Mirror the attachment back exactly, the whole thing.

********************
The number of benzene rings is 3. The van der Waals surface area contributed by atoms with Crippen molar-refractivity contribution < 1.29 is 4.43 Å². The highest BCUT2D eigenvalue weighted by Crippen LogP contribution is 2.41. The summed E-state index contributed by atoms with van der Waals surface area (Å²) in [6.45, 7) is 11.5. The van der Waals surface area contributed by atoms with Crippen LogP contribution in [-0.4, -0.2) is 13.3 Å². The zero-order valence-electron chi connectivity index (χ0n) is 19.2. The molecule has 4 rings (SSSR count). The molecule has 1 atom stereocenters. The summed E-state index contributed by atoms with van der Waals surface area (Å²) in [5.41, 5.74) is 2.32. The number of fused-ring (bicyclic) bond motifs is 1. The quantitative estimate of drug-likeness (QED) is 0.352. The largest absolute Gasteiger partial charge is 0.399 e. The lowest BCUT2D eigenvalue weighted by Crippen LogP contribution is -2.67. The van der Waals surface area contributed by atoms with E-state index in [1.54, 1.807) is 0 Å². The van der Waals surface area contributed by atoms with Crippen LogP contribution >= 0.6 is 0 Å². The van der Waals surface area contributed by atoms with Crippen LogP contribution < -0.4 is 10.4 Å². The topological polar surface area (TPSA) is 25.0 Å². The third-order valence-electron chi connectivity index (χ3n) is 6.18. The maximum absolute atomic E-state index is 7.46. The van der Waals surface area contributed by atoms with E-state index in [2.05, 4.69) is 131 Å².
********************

The number of benzene rings is 3. The van der Waals surface area contributed by atoms with Crippen molar-refractivity contribution < 1.29 is 4.43 Å². The highest BCUT2D eigenvalue weighted by Crippen LogP contribution is 2.41. The summed E-state index contributed by atoms with van der Waals surface area (Å²) in [6.45, 7) is 11.5. The van der Waals surface area contributed by atoms with Crippen LogP contribution in [-0.4, -0.2) is 13.3 Å². The zero-order valence-electron chi connectivity index (χ0n) is 19.2. The molecule has 4 rings (SSSR count). The molecule has 1 atom stereocenters. The summed E-state index contributed by atoms with van der Waals surface area (Å²) in [5.41, 5.74) is 2.32. The number of fused-ring (bicyclic) bond motifs is 1. The quantitative estimate of drug-likeness (QED) is 0.352. The largest absolute Gasteiger partial charge is 0.399 e. The lowest BCUT2D eigenvalue weighted by Crippen LogP contribution is -2.67. The van der Waals surface area contributed by atoms with E-state index in [1.54, 1.807) is 0 Å². The van der Waals surface area contributed by atoms with Crippen LogP contribution >= 0.6 is 0 Å². The van der Waals surface area contributed by atoms with Crippen LogP contribution < -0.4 is 10.4 Å². The topological polar surface area (TPSA) is 25.0 Å². The third-order valence-electron chi connectivity index (χ3n) is 6.18. The maximum absolute atomic E-state index is 7.46. The van der Waals surface area contributed by atoms with E-state index in [2.05, 4.69) is 131 Å².